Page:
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Stroke Risk Increased Among Siblings

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Have you ever noticed how members of the same family share certain physical characteristics, interests, abilities, and even similar gifts and talents?

Physical characteristics can often be so strong that complete strangers recognize you as being related to a particular family.

In music, some of the most incredible harmony is made by vocalists who are all members of the same family, because their voices share common qualities and inflections that aren’t easily reproduced by persons who are unrelated.

Most of us know families where each child is a gifted athlete, artist or writer.

Sharing common interests and talents with your family can be a very good and rewarding experience. Unfortunately, when it comes to our health, there are some conditions where sharing is not quite so welcome an experience.

According to the Centers for Disease Control and Prevention, or CDC, stroke is currently the number 4 killer in the United States. Per every 100,000 people, approximately 42 will die annually from cerebrovascular disease or stroke.

In the United States alone, there are over 6 million non-institutionalized persons who’ve been diagnosed with a stroke and are living with the results.

A stroke occurs when either a blood clot restricts or blocks the flow of blood to the brain, or one or more blood vessels in the brain burst. The results of a stroke can be devastating, ranging from paralysis, to speech difficulties, to permanent physical impairment, and in some cases death.

People who smoke, abuse alcohol, or who don’t get enough physical exercise are at a greater risk of stroke. Certain conditions such as high blood pressure, high cholesterol, heart disease, diabetes, obesity, or sickle cell anemia cause an increased stroke risk.

People over the age of 65 are more likely to suffer a stroke, as are those of African-American, Hispanic, or American Indian/Alaskan Native descent.

It’s also long been accepted that family history also plays a role in increased stroke risk. If someone else in your family has suffered a stroke, then your risk of stroke automatically increases.

According to findings released by Swedish researchers, the link between siblings and increased risk of stroke is particularly noteworthy.

In a study led by senior study author Erik Ingelsson, M.D., Ph.D., professor of cardiovascular epidemiology at the Karolinska Institutet in Stockholm, Sweden, researchers found that the risk of stroke increases dramatically if a sibling has suffered stroke.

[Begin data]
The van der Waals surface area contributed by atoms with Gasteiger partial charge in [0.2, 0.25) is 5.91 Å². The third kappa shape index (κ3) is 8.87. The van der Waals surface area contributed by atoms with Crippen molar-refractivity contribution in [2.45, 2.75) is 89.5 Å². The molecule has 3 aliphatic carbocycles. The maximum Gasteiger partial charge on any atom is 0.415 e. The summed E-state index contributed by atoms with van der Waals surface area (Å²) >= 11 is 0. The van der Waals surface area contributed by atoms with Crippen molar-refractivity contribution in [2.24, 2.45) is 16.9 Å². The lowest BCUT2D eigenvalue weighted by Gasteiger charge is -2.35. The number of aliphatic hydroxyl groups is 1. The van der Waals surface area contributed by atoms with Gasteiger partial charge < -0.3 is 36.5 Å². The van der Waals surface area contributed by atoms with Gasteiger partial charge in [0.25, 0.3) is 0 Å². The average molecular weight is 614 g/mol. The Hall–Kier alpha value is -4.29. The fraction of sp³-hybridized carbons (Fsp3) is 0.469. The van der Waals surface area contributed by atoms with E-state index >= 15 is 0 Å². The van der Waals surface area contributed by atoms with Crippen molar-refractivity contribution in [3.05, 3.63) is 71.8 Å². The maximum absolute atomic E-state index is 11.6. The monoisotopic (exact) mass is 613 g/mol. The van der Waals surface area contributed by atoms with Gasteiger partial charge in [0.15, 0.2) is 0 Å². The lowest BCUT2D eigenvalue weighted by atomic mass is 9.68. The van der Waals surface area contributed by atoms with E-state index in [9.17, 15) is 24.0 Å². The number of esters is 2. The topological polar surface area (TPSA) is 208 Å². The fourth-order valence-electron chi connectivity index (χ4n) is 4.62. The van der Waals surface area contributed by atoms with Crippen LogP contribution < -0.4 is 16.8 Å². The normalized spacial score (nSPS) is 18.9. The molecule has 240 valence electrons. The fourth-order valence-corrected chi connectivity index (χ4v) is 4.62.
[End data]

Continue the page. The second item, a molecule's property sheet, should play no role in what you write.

As a part of the study, researchers examined national health records over a 20 year period, ranging from 1987 to 2007. Researchers specifically looked for records where the patient was diagnosed with a stroke.

For each stroke patient identified, researchers tracked the siblings of the stroke victim to see if they also suffered a stroke. For purposes of this study, researchers concentrated on the most common type of stroke -- ischemic strokes. Ischemic strokes occur when the blood supply to the brain becomes blocked.

Researchers found that when a sibling suffers a stroke, the risk to other siblings is greatly increased. Study results are as follows:

• “If your brother or sister had a stroke, your risk of having one may be at least 60 percent higher.
• Your risk of stroke at age 55 or younger is almost double if your sibling had a stroke at 55 or younger.
• 94 percent more likely to occur at age 55 or younger in siblings of affected patients whose stroke occurred at 55 or younger.
• 64 percent more likely in full siblings of affected patients;
• 61 percent more likely in any siblings of affected patients;
• 41 percent more likely in half-siblings of affected patients." (AHA 1)

Researchers noted that environmental factors, such as obesity, lack of exercise, or poor lifestyle, may also be contributing factors since siblings may share similar lifestyles that make stroke more likely to occur.

Since strokes can be not only physically devastating, but life-threatening as well, it’s recommended that you inform your physician if a sibling has suffered a stroke and discuss how you can make lifestyle changes that might result in a different outcome for you.

Complete study findings are published in the American Heart Association journal Circulation: Cardiovascular Genetics.


Stroke Risk Considerably Higher if Sibling Had a Stroke. 10 Apr 2012. American Heart Association.

Cerebrovascular Disease or Stroke. Centers for Disease Control and Prevention. 27 Jan 2012.

Stroke. Centers for Disease Control and Prevention. 07 Dec 2011. http://www.cdc.gov/stroke

Reviewed April 12, 2012
by Michele Blacksberg RN
Edited by Jody Smith

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We value and respect our HERWriters' experiences, but everyone is different. Many of our writers are speaking from personal experience, and what's worked for them may not work for you. Their articles are not a substitute for medical advice, although we hope you can gain knowledge from their insight.



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